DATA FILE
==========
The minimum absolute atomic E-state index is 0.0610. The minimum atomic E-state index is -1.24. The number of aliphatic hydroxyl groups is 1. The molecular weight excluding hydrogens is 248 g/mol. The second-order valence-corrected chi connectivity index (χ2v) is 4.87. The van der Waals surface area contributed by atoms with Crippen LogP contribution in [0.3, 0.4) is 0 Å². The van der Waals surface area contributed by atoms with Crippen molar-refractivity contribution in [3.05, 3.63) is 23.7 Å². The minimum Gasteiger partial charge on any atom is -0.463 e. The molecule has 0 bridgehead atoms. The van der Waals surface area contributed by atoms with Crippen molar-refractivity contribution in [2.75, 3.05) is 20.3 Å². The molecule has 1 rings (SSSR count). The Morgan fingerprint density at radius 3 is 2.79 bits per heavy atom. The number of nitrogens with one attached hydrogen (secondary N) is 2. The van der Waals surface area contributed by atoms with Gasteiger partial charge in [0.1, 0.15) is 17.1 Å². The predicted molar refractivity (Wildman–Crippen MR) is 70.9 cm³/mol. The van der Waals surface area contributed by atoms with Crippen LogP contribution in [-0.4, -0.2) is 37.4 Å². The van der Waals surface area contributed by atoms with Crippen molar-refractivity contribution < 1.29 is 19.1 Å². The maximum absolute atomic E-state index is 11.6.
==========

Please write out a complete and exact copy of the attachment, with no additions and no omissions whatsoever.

The minimum absolute atomic E-state index is 0.0610. The minimum atomic E-state index is -1.24. The number of aliphatic hydroxyl groups is 1. The molecular weight excluding hydrogens is 248 g/mol. The second-order valence-corrected chi connectivity index (χ2v) is 4.87. The van der Waals surface area contributed by atoms with Crippen LogP contribution in [0.3, 0.4) is 0 Å². The van der Waals surface area contributed by atoms with Crippen molar-refractivity contribution in [3.05, 3.63) is 23.7 Å². The minimum Gasteiger partial charge on any atom is -0.463 e. The molecule has 0 bridgehead atoms. The van der Waals surface area contributed by atoms with Crippen molar-refractivity contribution in [2.75, 3.05) is 20.3 Å². The molecule has 1 rings (SSSR count). The Morgan fingerprint density at radius 3 is 2.79 bits per heavy atom. The number of nitrogens with one attached hydrogen (secondary N) is 2. The van der Waals surface area contributed by atoms with Gasteiger partial charge in [0.1, 0.15) is 17.1 Å². The predicted molar refractivity (Wildman–Crippen MR) is 70.9 cm³/mol. The van der Waals surface area contributed by atoms with Crippen LogP contribution in [-0.4, -0.2) is 37.4 Å². The van der Waals surface area contributed by atoms with Crippen molar-refractivity contribution < 1.29 is 19.1 Å². The maximum absolute atomic E-state index is 11.6.